Gold Rush-Era Sunken Treasure Was Destined for E. Coast Jewelry Stores
For more than 130 years, the sunken steamer known as the Ship of Gold, rested undisturbed in the Atlantic Ocean 7,200 feet beneath the surface, about 200 miles off the coast of South Carolina.
The side-wheeler, also known as the SS Central America, met its watery demise in 1857 when it got torn up by a hurricane while transporting precious cargo from Panama to Philadelphia via New York City. Onboard were 30,000 pounds of Gold Rush-era treasure and 578 passengers.
Only 153 people survived the disaster and all the cargo was lost. Headlines across the country declared the sinking of the 280-foot SS Central America as the country’s worst peacetime disaster at sea. The loss of the gold cargo was a major factor in the economically devastating financial Panic of 1857 in the United States.
The long-lost ship was back in the news in 1988 when an inventor named Tommy Thompson spearheaded a recovery operation, which involved sending down to the ocean floor a remotely operated vehicle named Nemo. Recovery from the shipwreck site occurred in several stages between 1988-1991 and again in 2014, according to Fred Holabird, president of Holabird Western Americana Collections.
Artifacts from the site included dozens of 1850s gold rings, stickpins, cufflinks, a gold belt buckle, and several recovered pocket watch cases and covers. Some of the recovered rings have heart shapes waiting to be engraved with lovers’ initials once they reached their destination. California gold quartz items, such as cufflinks and brooches, were also found.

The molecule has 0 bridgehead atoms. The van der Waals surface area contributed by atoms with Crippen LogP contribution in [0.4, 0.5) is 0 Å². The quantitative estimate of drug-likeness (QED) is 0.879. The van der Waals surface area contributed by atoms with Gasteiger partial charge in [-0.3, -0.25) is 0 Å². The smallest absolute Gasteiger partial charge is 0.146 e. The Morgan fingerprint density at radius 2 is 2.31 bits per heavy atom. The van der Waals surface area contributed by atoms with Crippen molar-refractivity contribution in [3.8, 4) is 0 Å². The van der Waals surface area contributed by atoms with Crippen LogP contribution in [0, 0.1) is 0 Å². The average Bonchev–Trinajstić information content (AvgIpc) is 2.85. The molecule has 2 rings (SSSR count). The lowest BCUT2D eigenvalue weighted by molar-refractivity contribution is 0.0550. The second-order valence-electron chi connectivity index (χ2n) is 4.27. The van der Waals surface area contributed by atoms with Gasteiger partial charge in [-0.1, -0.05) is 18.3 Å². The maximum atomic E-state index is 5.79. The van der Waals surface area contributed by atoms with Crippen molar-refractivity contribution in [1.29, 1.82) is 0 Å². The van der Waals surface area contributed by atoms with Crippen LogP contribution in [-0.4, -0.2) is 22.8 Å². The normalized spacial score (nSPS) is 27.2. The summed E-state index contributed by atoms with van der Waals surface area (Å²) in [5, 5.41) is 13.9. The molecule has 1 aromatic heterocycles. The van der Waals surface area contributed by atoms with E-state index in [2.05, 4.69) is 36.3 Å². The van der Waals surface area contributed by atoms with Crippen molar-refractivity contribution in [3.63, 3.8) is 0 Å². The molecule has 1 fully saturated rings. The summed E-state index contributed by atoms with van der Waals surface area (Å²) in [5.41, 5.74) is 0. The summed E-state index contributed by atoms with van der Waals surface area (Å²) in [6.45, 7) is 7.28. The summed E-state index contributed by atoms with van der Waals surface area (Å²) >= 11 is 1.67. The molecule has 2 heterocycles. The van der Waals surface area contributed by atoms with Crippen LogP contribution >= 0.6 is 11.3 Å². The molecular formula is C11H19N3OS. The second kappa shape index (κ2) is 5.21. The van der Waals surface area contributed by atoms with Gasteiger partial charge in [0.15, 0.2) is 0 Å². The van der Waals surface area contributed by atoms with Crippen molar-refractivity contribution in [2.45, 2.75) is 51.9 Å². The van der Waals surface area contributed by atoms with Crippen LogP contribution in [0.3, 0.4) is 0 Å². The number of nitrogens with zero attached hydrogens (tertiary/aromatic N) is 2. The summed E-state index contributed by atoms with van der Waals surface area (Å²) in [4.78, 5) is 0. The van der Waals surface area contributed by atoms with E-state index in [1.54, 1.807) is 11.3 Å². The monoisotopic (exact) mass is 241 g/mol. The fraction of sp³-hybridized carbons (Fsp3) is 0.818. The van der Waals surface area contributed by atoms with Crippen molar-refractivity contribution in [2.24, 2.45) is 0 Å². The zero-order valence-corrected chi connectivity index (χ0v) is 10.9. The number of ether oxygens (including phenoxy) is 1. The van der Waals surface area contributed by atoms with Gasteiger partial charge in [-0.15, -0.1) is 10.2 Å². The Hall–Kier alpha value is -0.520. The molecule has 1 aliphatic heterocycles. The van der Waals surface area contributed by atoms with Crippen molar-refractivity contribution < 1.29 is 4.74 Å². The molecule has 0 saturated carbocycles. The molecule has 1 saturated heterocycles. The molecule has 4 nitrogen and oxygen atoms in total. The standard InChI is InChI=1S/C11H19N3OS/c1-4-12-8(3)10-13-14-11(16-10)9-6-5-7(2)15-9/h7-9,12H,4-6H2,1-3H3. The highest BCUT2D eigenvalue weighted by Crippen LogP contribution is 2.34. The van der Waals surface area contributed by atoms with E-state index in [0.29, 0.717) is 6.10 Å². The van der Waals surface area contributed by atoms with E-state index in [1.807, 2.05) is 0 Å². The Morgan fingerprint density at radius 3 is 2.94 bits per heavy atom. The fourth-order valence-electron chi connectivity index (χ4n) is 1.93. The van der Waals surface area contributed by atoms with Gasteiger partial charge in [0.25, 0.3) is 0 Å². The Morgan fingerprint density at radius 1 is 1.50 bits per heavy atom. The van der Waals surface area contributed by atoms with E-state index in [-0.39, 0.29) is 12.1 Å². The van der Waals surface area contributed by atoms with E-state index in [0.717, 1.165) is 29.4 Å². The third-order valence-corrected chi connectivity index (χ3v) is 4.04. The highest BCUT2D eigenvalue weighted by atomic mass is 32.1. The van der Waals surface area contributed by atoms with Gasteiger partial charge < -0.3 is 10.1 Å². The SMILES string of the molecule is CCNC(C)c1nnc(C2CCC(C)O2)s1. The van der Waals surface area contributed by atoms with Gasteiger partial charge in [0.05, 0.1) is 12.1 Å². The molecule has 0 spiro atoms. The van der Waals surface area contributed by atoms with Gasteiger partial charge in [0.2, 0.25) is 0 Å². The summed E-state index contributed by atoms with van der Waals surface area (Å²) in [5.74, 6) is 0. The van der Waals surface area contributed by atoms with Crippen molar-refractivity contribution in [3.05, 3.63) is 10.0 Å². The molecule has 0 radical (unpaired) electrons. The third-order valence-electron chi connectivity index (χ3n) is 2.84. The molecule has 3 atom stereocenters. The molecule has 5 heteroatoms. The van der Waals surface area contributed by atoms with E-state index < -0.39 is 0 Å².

“Much of the gold jewelry was part of a commercial shipment, either carried by one of the jewelers on board or by a separate shipment transported on the voyage going to New York,” explained Holabird. “Gold nugget stickpins were found still attached to their original thick paper boards, ready for resale on the New York or eastern seaboard jewelry market.”
On December 3, 2022, selected artifacts from the Ship of Gold will highlight a public auction at the Reno Convention Center in Nevada. Bidding will also take place online at www.HolabirdAmericana.com.
A second auction of hundreds of additional artifacts retrieved from the famous shipwreck will be offered in February 2023 (Exact dates to be announced).
“Many collectors have been waiting for these extraordinary items to come on the market since the legendary SS Central America was located in 1988 and Life magazine proclaimed it America’s greatest treasure ever found,” said Holabird.
According to a press release, insurance claims for the loss were paid in the 1850s, and the company that discovered and retrieved the treasure starting in 1988 settled with the insurers and their successors in 1992. With court approval, California Gold Marketing Group acquired clear title to all of that remaining treasure in 1999 as well as all the items recovered in 2014.
Credits: Images courtesy of Holabird Western Americana Collections.